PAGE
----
UHG and Walmart have a clear recipe for cooking up a big impact: UnitedHealthcare covers more lives under Medicare Advantage plans than any other payor, and 90% of Americans live within 10 miles of a Walmart store. Only time will tell whether the partnership turns into a nationwide success story, but it’s hard to think of another duo that would have a better shot at pulling it off.
UnitedHealthcare made headlines at HLTH by announcing the launch of NavigateNOW, a virtual-first health plan that offers an integrated approach to providing care both virtually and in-person.
- NavigateNOW is a collaborative effort between UnitedHealth’s payor arm and its Optum subsidiary that seeks to capitalize on the industry-wide shift towards hybrid care. The virtual-first health plan is designed to provide patients with a personalized virtual care team for medical and behavioral health services with a seamless hand-off to in-person treatment if needed.
- Availability begins later this year in nine initial markets, with a goal of expanding to large employers and over 25 markets by the end of 2022. NavigateNOW offers members no copays for common services, unlimited 24/7 physician access, and reduces plan premiums by approximately 15%.
- The collaboration leverages Optum’s primary care and behavioral healthcare services, with UnitedHealthcare’s national provider network available for in-person visits. The integrated care model is designed to identify health issues earlier, encourage preventive care, and deliver services in the most appropriate setting.
It’s a strategic priority for UnitedHealth to take advantage of the overlap between Optum and UnitedHealthcare, and NavigateNOW is the first major launch in that initiative. NavigateNOW is UnitedHealth’s first virtual-first primary care plan, and combining Optum’s digital resources with a large clinical footprint gives the service strong value proposition within the digital health market.
Optum, a subsidiary of UnitedHealth, recently began selling prescription medications online directly to patients. The company also began offering telehealth services to provide prescriptions to treat depression, erectile dysfunction, and other common illnesses – directly challenging startups such as Ro and Hims that offer online access to drugs for many of the same ailments.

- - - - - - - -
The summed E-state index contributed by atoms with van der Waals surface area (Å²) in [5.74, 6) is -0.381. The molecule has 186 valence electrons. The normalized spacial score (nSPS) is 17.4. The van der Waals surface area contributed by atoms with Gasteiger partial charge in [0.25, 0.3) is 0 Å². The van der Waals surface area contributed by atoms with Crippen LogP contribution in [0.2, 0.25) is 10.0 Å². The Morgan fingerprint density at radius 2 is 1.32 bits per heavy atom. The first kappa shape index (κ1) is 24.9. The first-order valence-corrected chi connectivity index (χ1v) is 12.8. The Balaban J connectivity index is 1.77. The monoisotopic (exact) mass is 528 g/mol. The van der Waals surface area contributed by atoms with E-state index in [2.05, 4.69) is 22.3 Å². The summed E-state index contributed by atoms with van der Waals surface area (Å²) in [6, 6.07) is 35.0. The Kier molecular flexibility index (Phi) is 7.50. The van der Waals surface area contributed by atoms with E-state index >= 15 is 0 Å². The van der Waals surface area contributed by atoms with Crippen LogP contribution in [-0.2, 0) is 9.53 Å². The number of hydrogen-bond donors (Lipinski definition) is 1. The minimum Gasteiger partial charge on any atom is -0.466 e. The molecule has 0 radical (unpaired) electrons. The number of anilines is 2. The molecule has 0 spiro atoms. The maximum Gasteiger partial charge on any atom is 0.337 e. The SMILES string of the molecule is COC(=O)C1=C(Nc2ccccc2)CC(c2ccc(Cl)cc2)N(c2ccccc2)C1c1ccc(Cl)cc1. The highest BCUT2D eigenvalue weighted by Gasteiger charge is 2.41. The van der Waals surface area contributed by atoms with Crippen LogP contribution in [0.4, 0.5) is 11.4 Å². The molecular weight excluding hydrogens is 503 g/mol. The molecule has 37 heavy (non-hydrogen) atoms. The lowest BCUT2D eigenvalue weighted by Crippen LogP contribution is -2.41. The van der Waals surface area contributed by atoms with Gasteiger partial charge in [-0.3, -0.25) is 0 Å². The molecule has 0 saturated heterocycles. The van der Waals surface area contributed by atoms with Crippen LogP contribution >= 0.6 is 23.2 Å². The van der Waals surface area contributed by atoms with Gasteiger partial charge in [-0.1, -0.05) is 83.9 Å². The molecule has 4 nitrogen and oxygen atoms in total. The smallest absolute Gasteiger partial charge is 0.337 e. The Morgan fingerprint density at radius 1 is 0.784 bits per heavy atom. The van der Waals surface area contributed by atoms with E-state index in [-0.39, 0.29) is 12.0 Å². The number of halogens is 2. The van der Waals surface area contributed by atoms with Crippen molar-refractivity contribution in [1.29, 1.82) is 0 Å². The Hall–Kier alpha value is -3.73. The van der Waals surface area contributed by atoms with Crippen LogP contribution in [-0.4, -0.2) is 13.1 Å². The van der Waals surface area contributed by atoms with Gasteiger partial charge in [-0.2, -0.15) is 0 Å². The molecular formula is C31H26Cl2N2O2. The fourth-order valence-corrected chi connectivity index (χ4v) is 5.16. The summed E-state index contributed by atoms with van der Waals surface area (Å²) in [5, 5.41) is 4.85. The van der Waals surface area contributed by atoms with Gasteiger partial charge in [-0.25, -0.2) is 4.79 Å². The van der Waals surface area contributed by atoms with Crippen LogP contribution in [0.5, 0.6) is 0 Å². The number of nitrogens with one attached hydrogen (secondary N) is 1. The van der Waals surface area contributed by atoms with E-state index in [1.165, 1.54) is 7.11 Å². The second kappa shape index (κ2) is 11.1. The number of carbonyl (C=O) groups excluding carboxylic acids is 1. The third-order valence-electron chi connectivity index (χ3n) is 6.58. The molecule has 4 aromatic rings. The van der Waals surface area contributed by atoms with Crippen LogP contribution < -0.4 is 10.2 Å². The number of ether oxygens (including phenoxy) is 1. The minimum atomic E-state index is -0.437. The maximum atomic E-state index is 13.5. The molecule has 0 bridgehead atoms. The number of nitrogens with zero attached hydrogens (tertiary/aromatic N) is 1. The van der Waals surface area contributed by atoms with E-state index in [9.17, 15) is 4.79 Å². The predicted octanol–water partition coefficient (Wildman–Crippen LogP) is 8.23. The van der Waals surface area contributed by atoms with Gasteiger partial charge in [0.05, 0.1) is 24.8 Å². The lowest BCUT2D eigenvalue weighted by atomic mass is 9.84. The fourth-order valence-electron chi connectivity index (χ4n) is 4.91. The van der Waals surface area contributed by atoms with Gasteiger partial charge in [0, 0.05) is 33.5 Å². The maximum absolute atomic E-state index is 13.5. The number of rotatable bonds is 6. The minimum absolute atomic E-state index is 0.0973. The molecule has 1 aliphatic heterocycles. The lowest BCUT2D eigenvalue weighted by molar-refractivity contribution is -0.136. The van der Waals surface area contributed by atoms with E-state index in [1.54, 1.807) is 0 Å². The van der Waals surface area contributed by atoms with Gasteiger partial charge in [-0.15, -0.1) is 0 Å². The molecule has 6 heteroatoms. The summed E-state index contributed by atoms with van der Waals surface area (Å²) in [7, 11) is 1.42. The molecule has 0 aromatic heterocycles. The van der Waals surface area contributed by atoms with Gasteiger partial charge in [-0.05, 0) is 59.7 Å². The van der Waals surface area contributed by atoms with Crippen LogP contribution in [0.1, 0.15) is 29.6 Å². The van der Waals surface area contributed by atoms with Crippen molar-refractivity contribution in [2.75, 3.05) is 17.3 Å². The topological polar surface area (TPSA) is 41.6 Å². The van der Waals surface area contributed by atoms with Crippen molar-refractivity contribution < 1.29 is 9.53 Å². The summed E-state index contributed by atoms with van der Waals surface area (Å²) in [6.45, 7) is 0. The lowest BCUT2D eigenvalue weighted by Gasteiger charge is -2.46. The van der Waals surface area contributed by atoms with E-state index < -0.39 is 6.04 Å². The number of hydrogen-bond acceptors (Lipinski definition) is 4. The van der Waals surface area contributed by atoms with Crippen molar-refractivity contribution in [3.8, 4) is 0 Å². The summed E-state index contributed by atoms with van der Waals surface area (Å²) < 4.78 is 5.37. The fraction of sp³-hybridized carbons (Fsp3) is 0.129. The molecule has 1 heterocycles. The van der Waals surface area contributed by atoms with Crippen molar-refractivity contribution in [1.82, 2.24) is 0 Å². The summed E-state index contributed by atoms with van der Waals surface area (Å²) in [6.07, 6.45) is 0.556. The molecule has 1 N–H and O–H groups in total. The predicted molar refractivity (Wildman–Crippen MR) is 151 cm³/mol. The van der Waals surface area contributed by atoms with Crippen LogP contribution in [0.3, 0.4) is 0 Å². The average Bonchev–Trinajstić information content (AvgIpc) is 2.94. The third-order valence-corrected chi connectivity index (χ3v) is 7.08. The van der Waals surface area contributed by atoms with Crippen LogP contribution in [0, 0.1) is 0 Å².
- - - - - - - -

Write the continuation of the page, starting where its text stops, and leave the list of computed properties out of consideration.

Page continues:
UnitedHealth is the most profitable US healthcare company, with net income totaling $15.8b in 2020, and Optum is its fastest growing business segment. The company has expanded far beyond its payer roots and now employs or contracts over 50k physicians.
Optum launched its online storefront in November 2020 before adding pharmacy and healthcare services in June. It’s recent redesign and cash payment options make it more friendly to digitally native consumers.
- The Strategy – More Americans are paying directly for healthcare, and by offering cash services to either uninsured or budget-constrained patients, Optum is increasing access to healthcare.
- The Real Strategy – Optum’s entrance into the direct-to-consumer world defends against rising competition from retail giants such as Amazon and Walmart, both of which have launched digital pharmacy options as membership incentives.
UnitedHealth’s largest competitive advantage is its vertical integration. It operates the largest US commercial insurance provider, a substantial pharmacy benefits manager, and is one of the biggest employers of physicians in the country. It’s recent expansion deepens this integration, while keeping patient money in-house amid a sea of new competition.